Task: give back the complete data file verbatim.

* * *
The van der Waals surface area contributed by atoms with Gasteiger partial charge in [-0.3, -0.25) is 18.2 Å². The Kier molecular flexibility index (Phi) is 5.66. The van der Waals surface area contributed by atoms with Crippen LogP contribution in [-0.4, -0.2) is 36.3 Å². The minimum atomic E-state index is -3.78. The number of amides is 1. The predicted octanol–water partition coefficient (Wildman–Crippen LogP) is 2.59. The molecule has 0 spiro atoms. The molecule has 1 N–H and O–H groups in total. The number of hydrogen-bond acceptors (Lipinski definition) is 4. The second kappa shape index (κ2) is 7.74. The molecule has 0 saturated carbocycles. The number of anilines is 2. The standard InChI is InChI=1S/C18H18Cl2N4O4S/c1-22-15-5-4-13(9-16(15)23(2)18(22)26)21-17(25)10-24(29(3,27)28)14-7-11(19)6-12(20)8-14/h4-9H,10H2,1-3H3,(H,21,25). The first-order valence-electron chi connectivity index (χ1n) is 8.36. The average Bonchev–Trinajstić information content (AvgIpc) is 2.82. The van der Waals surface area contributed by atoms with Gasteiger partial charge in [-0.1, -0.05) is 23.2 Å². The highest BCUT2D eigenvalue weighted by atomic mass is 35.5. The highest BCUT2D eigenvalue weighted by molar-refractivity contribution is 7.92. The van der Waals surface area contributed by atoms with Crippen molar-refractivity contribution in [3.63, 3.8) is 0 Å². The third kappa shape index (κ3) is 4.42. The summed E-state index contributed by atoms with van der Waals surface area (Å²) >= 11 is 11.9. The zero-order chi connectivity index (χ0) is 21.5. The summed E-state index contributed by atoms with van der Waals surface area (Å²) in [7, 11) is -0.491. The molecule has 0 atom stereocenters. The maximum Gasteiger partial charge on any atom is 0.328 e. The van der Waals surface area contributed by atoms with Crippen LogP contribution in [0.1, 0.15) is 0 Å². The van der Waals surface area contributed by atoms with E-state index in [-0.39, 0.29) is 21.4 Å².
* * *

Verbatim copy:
The van der Waals surface area contributed by atoms with Gasteiger partial charge in [-0.3, -0.25) is 18.2 Å². The Kier molecular flexibility index (Phi) is 5.66. The van der Waals surface area contributed by atoms with Crippen LogP contribution in [-0.4, -0.2) is 36.3 Å². The minimum atomic E-state index is -3.78. The number of amides is 1. The predicted octanol–water partition coefficient (Wildman–Crippen LogP) is 2.59. The molecule has 0 spiro atoms. The molecule has 1 N–H and O–H groups in total. The number of hydrogen-bond acceptors (Lipinski definition) is 4. The second kappa shape index (κ2) is 7.74. The molecule has 0 saturated carbocycles. The number of anilines is 2. The standard InChI is InChI=1S/C18H18Cl2N4O4S/c1-22-15-5-4-13(9-16(15)23(2)18(22)26)21-17(25)10-24(29(3,27)28)14-7-11(19)6-12(20)8-14/h4-9H,10H2,1-3H3,(H,21,25). The first-order valence-electron chi connectivity index (χ1n) is 8.36. The average Bonchev–Trinajstić information content (AvgIpc) is 2.82. The van der Waals surface area contributed by atoms with Gasteiger partial charge in [-0.1, -0.05) is 23.2 Å². The highest BCUT2D eigenvalue weighted by atomic mass is 35.5. The highest BCUT2D eigenvalue weighted by molar-refractivity contribution is 7.92. The van der Waals surface area contributed by atoms with Crippen molar-refractivity contribution in [3.63, 3.8) is 0 Å². The third kappa shape index (κ3) is 4.42. The summed E-state index contributed by atoms with van der Waals surface area (Å²) >= 11 is 11.9. The zero-order chi connectivity index (χ0) is 21.5. The summed E-state index contributed by atoms with van der Waals surface area (Å²) in [7, 11) is -0.491. The molecule has 0 atom stereocenters. The maximum Gasteiger partial charge on any atom is 0.328 e. The van der Waals surface area contributed by atoms with Crippen LogP contribution in [0.1, 0.15) is 0 Å². The van der Waals surface area contributed by atoms with E-state index in [-0.39, 0.29) is 21.4 Å².